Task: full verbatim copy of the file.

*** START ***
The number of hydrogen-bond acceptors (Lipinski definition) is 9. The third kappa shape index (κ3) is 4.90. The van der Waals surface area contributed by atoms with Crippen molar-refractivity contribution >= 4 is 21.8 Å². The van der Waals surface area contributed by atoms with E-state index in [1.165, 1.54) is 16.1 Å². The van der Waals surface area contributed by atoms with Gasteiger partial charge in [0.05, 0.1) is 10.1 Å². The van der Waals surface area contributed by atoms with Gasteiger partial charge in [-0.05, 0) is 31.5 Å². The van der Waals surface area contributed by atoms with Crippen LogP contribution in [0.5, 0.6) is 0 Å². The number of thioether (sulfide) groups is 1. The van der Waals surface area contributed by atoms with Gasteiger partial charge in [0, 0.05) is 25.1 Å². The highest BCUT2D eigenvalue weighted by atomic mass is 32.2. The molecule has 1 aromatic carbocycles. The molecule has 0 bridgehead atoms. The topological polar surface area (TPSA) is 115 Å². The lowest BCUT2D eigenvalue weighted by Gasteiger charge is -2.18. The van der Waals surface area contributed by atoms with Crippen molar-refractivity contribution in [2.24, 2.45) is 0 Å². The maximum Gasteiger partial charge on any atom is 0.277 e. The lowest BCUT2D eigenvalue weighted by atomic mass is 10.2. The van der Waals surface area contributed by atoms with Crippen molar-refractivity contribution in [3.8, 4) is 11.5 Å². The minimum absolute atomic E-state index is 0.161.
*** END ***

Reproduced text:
The number of hydrogen-bond acceptors (Lipinski definition) is 9. The third kappa shape index (κ3) is 4.90. The van der Waals surface area contributed by atoms with Crippen molar-refractivity contribution >= 4 is 21.8 Å². The van der Waals surface area contributed by atoms with E-state index in [1.165, 1.54) is 16.1 Å². The van der Waals surface area contributed by atoms with Gasteiger partial charge in [0.05, 0.1) is 10.1 Å². The van der Waals surface area contributed by atoms with Gasteiger partial charge in [-0.05, 0) is 31.5 Å². The van der Waals surface area contributed by atoms with Crippen LogP contribution in [0.5, 0.6) is 0 Å². The number of thioether (sulfide) groups is 1. The van der Waals surface area contributed by atoms with Gasteiger partial charge in [0, 0.05) is 25.1 Å². The highest BCUT2D eigenvalue weighted by atomic mass is 32.2. The molecule has 1 aromatic carbocycles. The molecule has 0 bridgehead atoms. The topological polar surface area (TPSA) is 115 Å². The lowest BCUT2D eigenvalue weighted by Gasteiger charge is -2.18. The van der Waals surface area contributed by atoms with Crippen molar-refractivity contribution in [2.24, 2.45) is 0 Å². The maximum Gasteiger partial charge on any atom is 0.277 e. The lowest BCUT2D eigenvalue weighted by atomic mass is 10.2. The van der Waals surface area contributed by atoms with Crippen molar-refractivity contribution in [3.8, 4) is 11.5 Å². The minimum absolute atomic E-state index is 0.161.